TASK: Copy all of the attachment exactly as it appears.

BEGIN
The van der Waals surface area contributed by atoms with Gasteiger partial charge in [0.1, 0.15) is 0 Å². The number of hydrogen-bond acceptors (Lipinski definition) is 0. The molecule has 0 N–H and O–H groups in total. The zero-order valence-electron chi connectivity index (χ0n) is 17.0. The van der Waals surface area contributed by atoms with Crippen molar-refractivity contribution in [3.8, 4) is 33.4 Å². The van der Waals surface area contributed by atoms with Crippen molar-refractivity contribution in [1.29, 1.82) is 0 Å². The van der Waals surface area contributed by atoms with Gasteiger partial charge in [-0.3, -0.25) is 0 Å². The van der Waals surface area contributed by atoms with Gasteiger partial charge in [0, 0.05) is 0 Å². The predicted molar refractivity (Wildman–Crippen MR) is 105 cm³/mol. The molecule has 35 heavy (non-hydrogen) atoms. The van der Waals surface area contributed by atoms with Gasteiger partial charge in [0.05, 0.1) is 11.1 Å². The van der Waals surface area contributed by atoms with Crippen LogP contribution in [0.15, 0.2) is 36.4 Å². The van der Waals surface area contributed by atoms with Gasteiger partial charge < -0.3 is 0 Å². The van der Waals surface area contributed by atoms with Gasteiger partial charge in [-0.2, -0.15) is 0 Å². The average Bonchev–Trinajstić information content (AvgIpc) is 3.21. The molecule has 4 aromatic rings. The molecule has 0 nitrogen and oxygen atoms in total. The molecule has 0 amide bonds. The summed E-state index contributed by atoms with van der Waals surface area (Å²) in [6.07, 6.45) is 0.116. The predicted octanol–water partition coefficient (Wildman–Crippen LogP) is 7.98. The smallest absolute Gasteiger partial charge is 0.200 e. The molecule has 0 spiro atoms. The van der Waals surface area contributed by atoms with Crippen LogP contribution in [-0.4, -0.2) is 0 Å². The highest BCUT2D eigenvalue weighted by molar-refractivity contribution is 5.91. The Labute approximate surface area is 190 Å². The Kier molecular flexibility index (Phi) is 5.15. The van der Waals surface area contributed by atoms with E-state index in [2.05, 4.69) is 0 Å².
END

The van der Waals surface area contributed by atoms with Gasteiger partial charge in [0.1, 0.15) is 0 Å². The number of hydrogen-bond acceptors (Lipinski definition) is 0. The molecule has 0 N–H and O–H groups in total. The zero-order valence-electron chi connectivity index (χ0n) is 17.0. The van der Waals surface area contributed by atoms with Crippen molar-refractivity contribution in [3.8, 4) is 33.4 Å². The van der Waals surface area contributed by atoms with Crippen molar-refractivity contribution in [1.29, 1.82) is 0 Å². The van der Waals surface area contributed by atoms with Gasteiger partial charge in [-0.3, -0.25) is 0 Å². The van der Waals surface area contributed by atoms with Gasteiger partial charge in [0, 0.05) is 0 Å². The predicted molar refractivity (Wildman–Crippen MR) is 105 cm³/mol. The molecule has 35 heavy (non-hydrogen) atoms. The van der Waals surface area contributed by atoms with Gasteiger partial charge in [0.05, 0.1) is 11.1 Å². The van der Waals surface area contributed by atoms with Crippen LogP contribution in [0.15, 0.2) is 36.4 Å². The van der Waals surface area contributed by atoms with Gasteiger partial charge < -0.3 is 0 Å². The van der Waals surface area contributed by atoms with Gasteiger partial charge in [-0.2, -0.15) is 0 Å². The average Bonchev–Trinajstić information content (AvgIpc) is 3.21. The molecule has 4 aromatic rings. The molecule has 0 nitrogen and oxygen atoms in total. The molecule has 0 amide bonds. The summed E-state index contributed by atoms with van der Waals surface area (Å²) in [6.07, 6.45) is 0.116. The predicted octanol–water partition coefficient (Wildman–Crippen LogP) is 7.98. The smallest absolute Gasteiger partial charge is 0.200 e. The molecule has 0 spiro atoms. The van der Waals surface area contributed by atoms with Crippen LogP contribution in [-0.4, -0.2) is 0 Å². The highest BCUT2D eigenvalue weighted by molar-refractivity contribution is 5.91. The Labute approximate surface area is 190 Å². The Kier molecular flexibility index (Phi) is 5.15. The van der Waals surface area contributed by atoms with E-state index in [2.05, 4.69) is 0 Å².